As I will discuss below, this lack of cognizance of such infection risks in the worker dormitories represents a deeper deficiency in the authorities’ analytical capacities. Before delving into analytical capacity, it should be noted that the availability of operational capacities is also predicated upon the government’s financial ability to fund its programmes and mobilise more resources towards key activities such as contact tracing. Such financial capabilities are typically described in the literature as fiscal capacity.

Fiscal Capacity

With its total reserves estimated to be well above SG$500 billion (US 370 USD billion) (Ng & Jaipragas, 2019), Singapore possesses a large national reserves that can be, and has been, drawn on during times of crisis. These reserves were mobilised at various points during the COVID-19 crisis. This began on 18 February 2020 with a SG$6.4 billion Unity Budget, followed by a SG$48.4 billion supplementary Resilience Budget on 26 March 2020, a SG$ 5.1 billion Solidarity Budget on 6 April 2020 and a SG$33 billion Fortitude Budget on 26 May 2020 (Lim, 2020; Tee, 2020b).

The four budgets were introduced in response to the economic needs that were expected to arise at different points of the crisis. For instance, the Solidarity Budget was unveiled right before the implementation of the ‘Circuit Breaker’, which was a de facto lock-down. This Budget included more pay-outs for individuals and households, in a bid to pre-empt potential losses of income by those who may be placed on no-pay leave from work during the Circuit Breaker period.

Taken together, the four budgets comprise an expected outlay of SG$100 billion, with SG$52 billion to be drawn from past reserves (Lim, 2020). Past reserves are essentially reserves that have been accumulated during previous terms of Government, with any draw-down from past reserves requiring the approval of both Parliament and a directly elected President. The four budgets focused largely on cash pay-outs to individuals and households, subsidising workers’ wages, and business tax reliefs. The budgets were therefore focused on managing the economic impacts of COVID-19, especially in terms of ensuring business continuity. Of particular importance to businesses was the government’s decision to subsidise 75% of the first SG$4,600 of monthly wages for all local workers.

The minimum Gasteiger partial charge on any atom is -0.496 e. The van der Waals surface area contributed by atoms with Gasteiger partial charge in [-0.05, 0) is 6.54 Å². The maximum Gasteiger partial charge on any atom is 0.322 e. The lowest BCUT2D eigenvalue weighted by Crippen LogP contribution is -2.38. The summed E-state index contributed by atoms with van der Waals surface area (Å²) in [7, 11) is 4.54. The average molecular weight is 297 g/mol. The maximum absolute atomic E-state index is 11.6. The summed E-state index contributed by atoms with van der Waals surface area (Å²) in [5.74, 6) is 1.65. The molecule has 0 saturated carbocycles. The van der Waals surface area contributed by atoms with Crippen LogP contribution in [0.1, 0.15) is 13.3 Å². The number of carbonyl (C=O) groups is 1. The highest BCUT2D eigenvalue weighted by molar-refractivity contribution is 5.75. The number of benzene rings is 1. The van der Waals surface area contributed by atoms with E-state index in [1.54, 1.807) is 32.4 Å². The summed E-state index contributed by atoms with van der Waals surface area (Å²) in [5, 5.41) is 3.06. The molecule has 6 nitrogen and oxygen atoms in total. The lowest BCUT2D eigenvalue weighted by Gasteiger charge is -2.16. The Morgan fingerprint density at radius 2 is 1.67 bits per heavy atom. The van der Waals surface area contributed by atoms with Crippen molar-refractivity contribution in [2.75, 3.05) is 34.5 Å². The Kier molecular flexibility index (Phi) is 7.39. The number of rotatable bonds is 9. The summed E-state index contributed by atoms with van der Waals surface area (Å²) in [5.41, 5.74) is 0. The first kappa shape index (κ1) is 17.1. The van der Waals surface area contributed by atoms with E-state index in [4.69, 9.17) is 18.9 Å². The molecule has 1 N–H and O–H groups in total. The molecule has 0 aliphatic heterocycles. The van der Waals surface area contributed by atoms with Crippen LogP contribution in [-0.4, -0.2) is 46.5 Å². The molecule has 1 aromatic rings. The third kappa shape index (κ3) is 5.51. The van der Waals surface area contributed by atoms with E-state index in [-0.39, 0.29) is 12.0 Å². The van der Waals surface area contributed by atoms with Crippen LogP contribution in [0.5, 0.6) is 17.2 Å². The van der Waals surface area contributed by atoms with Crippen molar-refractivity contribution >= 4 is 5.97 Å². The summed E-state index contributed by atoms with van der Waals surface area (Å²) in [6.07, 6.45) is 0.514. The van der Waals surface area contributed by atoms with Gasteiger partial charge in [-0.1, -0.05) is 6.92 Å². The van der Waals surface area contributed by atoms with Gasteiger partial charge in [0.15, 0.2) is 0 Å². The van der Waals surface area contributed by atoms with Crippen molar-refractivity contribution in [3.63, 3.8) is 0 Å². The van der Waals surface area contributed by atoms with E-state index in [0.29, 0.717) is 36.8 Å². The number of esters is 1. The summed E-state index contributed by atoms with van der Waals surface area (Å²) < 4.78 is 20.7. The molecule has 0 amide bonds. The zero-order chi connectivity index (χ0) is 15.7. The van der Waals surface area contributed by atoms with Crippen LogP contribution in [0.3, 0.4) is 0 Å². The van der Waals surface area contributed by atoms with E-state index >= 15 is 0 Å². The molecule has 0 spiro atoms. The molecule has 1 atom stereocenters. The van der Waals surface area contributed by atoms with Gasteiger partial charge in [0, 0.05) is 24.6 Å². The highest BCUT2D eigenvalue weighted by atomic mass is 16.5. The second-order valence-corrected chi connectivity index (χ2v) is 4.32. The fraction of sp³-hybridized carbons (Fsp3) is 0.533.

In sum, Singapore’s ability to manage the economic fall-out of COVID-19 depended heavily on its ability to draw on its large national reserves. These reserves therefore form a crucial component of Singapore’s fiscal capacity. Aside from its past reserves, Singapore’s current reserves have also been mobilised to address the pandemic. More specifically, Singapore possessed the fiscal capacity to provide free COVID-19 testing and medical care for all its citizens. This in turn contributed immensely to Singapore’s analytical capacity, since citizens were willing to turn up for testing as well as seek medical care for COVID-19 symptoms, without being encumbered by the possibility of high medical costs.

Indeed, much of the operational and analytical capacities that have bolstered Singapore’s efforts to manage the COVID-19 pandemic depended heavily on fiscal capacity. The expanded contact tracing teams and medical staff who would now need to work for longer hours to manage the higher patient-load would have to be paid for overtime work, while the greater need for monitoring and surveillance systems required costly expenditures into both hardware and software. Information does not come cheap.